Tuesday, April 21, 2015

Quick Sips - Farrago's Wainscot #14

Today I'm reviewing the latest issue of the revived Farrago's Wainscot, which has its second issue of new life this month. The first issue was certainly strange and this issue continues with the idea of the literary weird. This issue benefits from having stories with a bit more structure to them, though, a bit more of a standard narrative. Not that the bizarre structures that the stories in the last issue were bad, but that I found this batch of stories to be a bit easier to understand and get meaning from. Which made them more satisfying. The poetry is quite good again, with some long pieces mixed in with the shorter ones. All in all, four stories and four poems and a quite satisfying experience. To the reviews!


"All Her Buzzing Eyes" by Willow Fagan (2859 words)

Mixing Hamlet with a science fiction setting, this story is a bit unsettling, told by Ophelia and giving her a bit more mystery and importance than she ever had in the play. Here her madness is not madness, is not grief from being spurned by Hamlet but a side effect of a radical surgery that was meant to save her after Hamlet stabbed her through a curtain (always stabbing people through curtains, that boy). Half of her face was replaced by a machine, one that can see the past and future but one that doesn't really do a good job interfacing with her brain, because she has visions and can't quite figure out when things are taking place. Still, Ophelia here is bitter and potent, a prophet of things to come and a mirror by which the injustices of the play are seen. She always got the worst treatment in Hamlet, and here she can say something about that, though her condemnations are all ignored or mistaken for nonsense. But more it's that people want to believe that she is crazy rather than right. They want to believe that she is weak and stupid and that she kills herself because Hamlet spurned her. But the ending gives her something more to do, resurrects her electronically and gives her power that she was always denied in life. Good stuff.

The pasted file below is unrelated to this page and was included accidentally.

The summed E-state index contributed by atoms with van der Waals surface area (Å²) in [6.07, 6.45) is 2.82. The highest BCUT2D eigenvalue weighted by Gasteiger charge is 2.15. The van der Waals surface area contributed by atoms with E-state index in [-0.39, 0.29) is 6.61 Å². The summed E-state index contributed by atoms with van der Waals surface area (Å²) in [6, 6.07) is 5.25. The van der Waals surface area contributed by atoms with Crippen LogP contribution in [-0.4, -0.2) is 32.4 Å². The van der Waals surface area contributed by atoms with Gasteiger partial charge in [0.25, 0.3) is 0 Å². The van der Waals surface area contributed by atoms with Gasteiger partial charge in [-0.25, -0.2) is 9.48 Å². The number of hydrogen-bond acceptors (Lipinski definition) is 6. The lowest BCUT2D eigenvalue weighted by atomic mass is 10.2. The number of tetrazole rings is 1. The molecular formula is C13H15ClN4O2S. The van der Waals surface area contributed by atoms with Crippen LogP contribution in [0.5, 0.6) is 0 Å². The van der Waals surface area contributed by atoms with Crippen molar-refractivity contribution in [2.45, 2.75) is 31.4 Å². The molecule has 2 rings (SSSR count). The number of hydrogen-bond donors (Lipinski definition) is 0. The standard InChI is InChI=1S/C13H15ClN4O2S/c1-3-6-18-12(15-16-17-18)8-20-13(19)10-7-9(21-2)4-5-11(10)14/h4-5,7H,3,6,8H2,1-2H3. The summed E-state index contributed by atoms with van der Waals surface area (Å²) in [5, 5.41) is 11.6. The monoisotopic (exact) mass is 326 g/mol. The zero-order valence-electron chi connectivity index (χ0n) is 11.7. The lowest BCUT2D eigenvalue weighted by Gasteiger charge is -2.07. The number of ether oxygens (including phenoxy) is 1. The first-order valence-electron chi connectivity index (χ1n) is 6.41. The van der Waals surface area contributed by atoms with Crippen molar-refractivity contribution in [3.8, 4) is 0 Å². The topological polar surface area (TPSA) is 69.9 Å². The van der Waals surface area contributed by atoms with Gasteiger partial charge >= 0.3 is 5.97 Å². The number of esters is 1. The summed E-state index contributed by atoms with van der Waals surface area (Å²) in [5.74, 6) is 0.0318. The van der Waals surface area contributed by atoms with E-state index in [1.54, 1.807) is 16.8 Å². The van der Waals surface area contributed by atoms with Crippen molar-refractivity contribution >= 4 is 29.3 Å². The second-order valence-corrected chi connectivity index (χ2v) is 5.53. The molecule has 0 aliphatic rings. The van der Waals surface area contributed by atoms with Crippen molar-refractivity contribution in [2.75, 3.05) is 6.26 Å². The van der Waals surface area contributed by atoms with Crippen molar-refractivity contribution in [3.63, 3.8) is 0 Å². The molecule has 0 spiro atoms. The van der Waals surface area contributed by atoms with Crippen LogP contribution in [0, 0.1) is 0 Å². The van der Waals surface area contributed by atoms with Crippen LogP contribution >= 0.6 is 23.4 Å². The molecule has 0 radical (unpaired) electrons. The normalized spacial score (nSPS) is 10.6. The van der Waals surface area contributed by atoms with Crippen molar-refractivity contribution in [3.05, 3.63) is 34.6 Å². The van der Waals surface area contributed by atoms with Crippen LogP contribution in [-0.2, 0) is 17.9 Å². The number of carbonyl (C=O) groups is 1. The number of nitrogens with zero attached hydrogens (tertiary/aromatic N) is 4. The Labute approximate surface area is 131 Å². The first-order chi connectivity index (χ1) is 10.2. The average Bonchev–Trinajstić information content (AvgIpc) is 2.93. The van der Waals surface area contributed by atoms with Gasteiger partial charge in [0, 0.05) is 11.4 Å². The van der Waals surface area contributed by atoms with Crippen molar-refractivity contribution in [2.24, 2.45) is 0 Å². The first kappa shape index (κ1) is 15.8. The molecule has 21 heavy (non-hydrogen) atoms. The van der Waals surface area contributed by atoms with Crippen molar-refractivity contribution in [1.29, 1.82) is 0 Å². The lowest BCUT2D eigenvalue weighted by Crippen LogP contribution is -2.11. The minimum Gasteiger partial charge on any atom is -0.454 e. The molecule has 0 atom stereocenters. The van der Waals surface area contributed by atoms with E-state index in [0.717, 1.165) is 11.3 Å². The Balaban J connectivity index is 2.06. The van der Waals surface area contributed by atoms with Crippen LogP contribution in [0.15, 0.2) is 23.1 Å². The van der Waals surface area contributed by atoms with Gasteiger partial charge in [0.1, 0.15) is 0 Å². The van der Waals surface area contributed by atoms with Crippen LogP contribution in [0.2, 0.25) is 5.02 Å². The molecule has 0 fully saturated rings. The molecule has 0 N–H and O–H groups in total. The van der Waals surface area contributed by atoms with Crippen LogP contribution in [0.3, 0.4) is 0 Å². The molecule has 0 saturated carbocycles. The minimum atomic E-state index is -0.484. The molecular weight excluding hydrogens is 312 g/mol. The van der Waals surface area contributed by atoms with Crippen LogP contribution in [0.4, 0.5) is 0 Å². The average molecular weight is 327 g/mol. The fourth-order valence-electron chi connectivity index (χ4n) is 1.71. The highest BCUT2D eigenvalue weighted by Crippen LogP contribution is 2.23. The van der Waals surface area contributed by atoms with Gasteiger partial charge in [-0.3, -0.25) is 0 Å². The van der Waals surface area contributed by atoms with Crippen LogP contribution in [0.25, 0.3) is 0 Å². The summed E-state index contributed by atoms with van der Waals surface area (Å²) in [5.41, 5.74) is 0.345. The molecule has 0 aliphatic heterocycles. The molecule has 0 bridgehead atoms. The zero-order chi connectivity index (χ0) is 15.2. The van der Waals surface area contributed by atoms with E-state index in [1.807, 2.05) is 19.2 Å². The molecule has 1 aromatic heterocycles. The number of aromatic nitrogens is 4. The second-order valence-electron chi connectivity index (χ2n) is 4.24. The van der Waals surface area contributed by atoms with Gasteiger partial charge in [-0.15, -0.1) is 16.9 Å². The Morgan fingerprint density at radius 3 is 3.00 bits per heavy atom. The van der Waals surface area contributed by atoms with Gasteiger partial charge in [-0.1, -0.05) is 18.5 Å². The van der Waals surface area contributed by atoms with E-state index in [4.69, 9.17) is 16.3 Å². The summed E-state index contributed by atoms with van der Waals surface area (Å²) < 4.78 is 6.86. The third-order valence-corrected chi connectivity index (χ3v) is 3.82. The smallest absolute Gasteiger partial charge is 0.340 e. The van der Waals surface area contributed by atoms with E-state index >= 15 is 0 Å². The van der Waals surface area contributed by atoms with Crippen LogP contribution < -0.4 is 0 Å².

"Dance Our Shoes to Pieces" by Bonnie Jo Stufflebeam (3560 words)

A fairy tale where twelve sisters escape their oppressive father every night to go dancing in a magical realm, this story is a bit sad, a bit longing, but also a bit stubborn and hopeful. The sisters escape to the magical realm and the princes that love them is cut off when a suitor catches them in the act and takes away the oldest daughter and the king barricades the door to the magical realm. Without the dancing, without the princes, the sisters wither. Without the release of the dancing they are prisoners, and begin to long for an escape more permanent lest they, too, be given away to men and forever separated. So the devise a way to regain the magic realm, and escape through the door and try to find their princes again. But all they find through the portal is pain and sorrow, for the princes are no longer princes, have been transformed into beasts, and without their oldest sister they all are missing a vital part of themselves. Are missing a vital part of the magic. They cannot go back, cannot recapture that happiness. But it doesn't mean they can't dance. They take what freedom they can and what defiance they can and reaffirm each other and reaffirm their worth and their pain by dancing, by doing what brought them such joy even as their hopes were crumbling. It's not a happy story, but it's powerful and weighty. The sisters' plight is not uncommon: oppressed, objectified, told that embracing their own joy is sinful. They do not listen, and so manage a measure of release, but it's not an easy release. It's not a Disney fairy tale ending, exactly. It's grim, but it's also hopeful, because with what they had originally wanted out of reach, they are left to make up their own lives, to make their own way, and in that there is at least the freedom to dance. A fine story.

"Every Hand a Winner" by Romie Stott (3135 words)

This is a rather cute story about a spectral deck of cards and a woman being interviewed about them. And really, that spectral deck of cards is the hook that kept me interested from the start, because one just doesn't expect that. But it works, this deck of cards that is sometimes invisible. That this woman finds and that she comes to use for cheating at poker. Until she gets into a game with a man who isn't what he seems, a man who knows what the cards are. A man who was probably the owner of the cards. Whether that's a ghost or the devil isn't incredibly clear, but the way around the dilemma is clever and charming and I just really liked it. It's a hilarious ending, one that had me chuckling, and I really liked the tone and voice throughout. The main character is a fun person, a bit down on her luck, a bit irresponsible and perhaps having a few undiagnosed problems, but more than that she's just rather fun, taking life as it comes. Anyone who takes a haunted deck of cards as matter-of-fact is all right in my book, and the story does a fine job of following her around, showing how the cards draw her in, but also how she defeats them in the end. A refreshing story, with some great moments and a light, breezy feel that stuck the landing. Good times.

"The Days of Talking Mountains" by Paul Jessup (3276 words)